I can’t really remember if ‘shoegaze’ was a term that was being used at that point. My Bloody Valentine were riding the small wave of success that came with signing to Creation and releasing ‘Isn’t Anything’. It was 18 months or so before ‘Loveless’, Ride began releasing their EPs on Creation, my brother was releasing EPs by Bark Psychosis and Whipping Boy. Around that time a demo arrived at Cheree by a band called Slowdive. From Reading, three tracks. The first two sounded like lightweight, MBV ‘Strawberry Wine’ period, but the third track, ‘Avalyn’. It was wonderful, slow and beautiful, we played it all the time.
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‘Avalyn, I & II’
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My brother called them and offered them a show at the Camden Falcon, supporting Whipping Boy – the first UK show for Whipping Boy, actually. Slowdive were rubbish that night, to be fair, but that one song, ‘Avalyn’, it just stuck in our heads.
Not long after this, the band signed to Creation, whose roster at the time was ridiculously good: My Bloody Valentine, Ride, Swervedriver, The House Of Love, Teenage Fanclub, The Boo Radleys and so on. By the time their first album came out, following three increasingly well-received EPs (the first including ‘Avalyn’ on the B-side), the whole ‘shoegaze’ scene was at its height, and they were sat firmly on the top of it.
Slowdive’s finest output however, came a long time after this. By 1993 things had moved on. In the UK Suede had arrived, and we were on the brink of Britpop. Slowdive released the incredible ‘Souvlaki’ album to almost complete indifference. And yet this is a record that, after 20 years, still sounds magnificent. It stands huge among the other giants of the early and mid-‘90s, and it’s because of this that Slowdive are still completely relevant today.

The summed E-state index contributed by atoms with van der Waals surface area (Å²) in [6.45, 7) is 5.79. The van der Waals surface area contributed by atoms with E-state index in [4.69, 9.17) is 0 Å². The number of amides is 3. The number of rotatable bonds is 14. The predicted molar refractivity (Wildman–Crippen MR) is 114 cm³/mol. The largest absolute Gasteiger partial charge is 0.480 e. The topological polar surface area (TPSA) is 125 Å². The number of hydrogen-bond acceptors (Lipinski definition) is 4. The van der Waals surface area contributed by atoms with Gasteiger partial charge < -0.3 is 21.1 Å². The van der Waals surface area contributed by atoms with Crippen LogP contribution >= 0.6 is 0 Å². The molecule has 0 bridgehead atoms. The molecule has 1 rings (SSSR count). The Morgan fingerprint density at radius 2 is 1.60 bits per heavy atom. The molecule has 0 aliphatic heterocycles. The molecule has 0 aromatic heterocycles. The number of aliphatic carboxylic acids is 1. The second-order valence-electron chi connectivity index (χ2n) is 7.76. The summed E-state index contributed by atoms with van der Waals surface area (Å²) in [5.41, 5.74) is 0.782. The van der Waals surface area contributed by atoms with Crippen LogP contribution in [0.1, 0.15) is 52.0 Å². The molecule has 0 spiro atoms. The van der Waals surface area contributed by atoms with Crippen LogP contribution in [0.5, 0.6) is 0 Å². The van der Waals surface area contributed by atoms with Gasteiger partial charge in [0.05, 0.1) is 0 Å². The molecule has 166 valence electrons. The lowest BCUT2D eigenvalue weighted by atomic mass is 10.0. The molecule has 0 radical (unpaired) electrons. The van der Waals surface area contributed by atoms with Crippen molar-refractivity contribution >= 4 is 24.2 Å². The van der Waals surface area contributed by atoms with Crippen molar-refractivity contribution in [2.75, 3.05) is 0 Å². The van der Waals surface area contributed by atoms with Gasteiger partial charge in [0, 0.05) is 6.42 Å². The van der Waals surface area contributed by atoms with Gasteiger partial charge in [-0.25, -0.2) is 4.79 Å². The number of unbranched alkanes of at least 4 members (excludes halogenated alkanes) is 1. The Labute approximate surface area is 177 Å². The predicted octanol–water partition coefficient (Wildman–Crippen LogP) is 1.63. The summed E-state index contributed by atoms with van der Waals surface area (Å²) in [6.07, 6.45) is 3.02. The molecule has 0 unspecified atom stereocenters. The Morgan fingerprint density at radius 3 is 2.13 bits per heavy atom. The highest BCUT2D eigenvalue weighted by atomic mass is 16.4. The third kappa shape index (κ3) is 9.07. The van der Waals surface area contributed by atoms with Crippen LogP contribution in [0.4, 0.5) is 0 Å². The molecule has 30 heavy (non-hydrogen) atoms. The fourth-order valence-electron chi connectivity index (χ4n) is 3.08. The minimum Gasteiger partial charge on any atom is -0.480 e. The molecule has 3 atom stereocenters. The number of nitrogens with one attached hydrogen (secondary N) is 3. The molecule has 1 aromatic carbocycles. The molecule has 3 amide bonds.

‘Pygmalion’ followed in ‘95, sounding like an album by another band; a more sparse, spaced out version of Slowdive. At the time I remember being mildly disappointed on first listen, until the song ‘Blue Skied An’ Clear’ bloomed towards the end of the album, as if the previous songs were just building to that point. Like ‘Souvlaki’ before it, ‘Pygmalion’ just gets better with age, and is easily one of my favourites of the decade. However, the press at the time didn’t think so, and shortly after its release Slowdive were dropped by Creation.
The current burgeoning interest in shoegaze or psych or noise, or whatever you want to call it, harks back to those bands I loved and the whole legacy that came before them. You could draw a line: from the Velvets, 13th Floor Elevators, through Suicide, Can, Hawkwind, straight to Cocteau Twins, The Jesus And Mary Chain; then my era, Spacemen 3, Loop, The Telescopes, Ride, Slowdive, Chapterhouse, Swervedriver; slap bang into the current crop of bands playing the various psych fests worldwide.
But, for me, back in 1991, there were three or four important bands in the original shoegaze scene: Ride, Slowdive, Chapterhouse and Lush. Thankfully, with time and context comes a chance to enjoy it all again.
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‘Morningrise’ (1991), featured on the 2005 reissue of ‘Just For A Day’
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Words: Robin Allport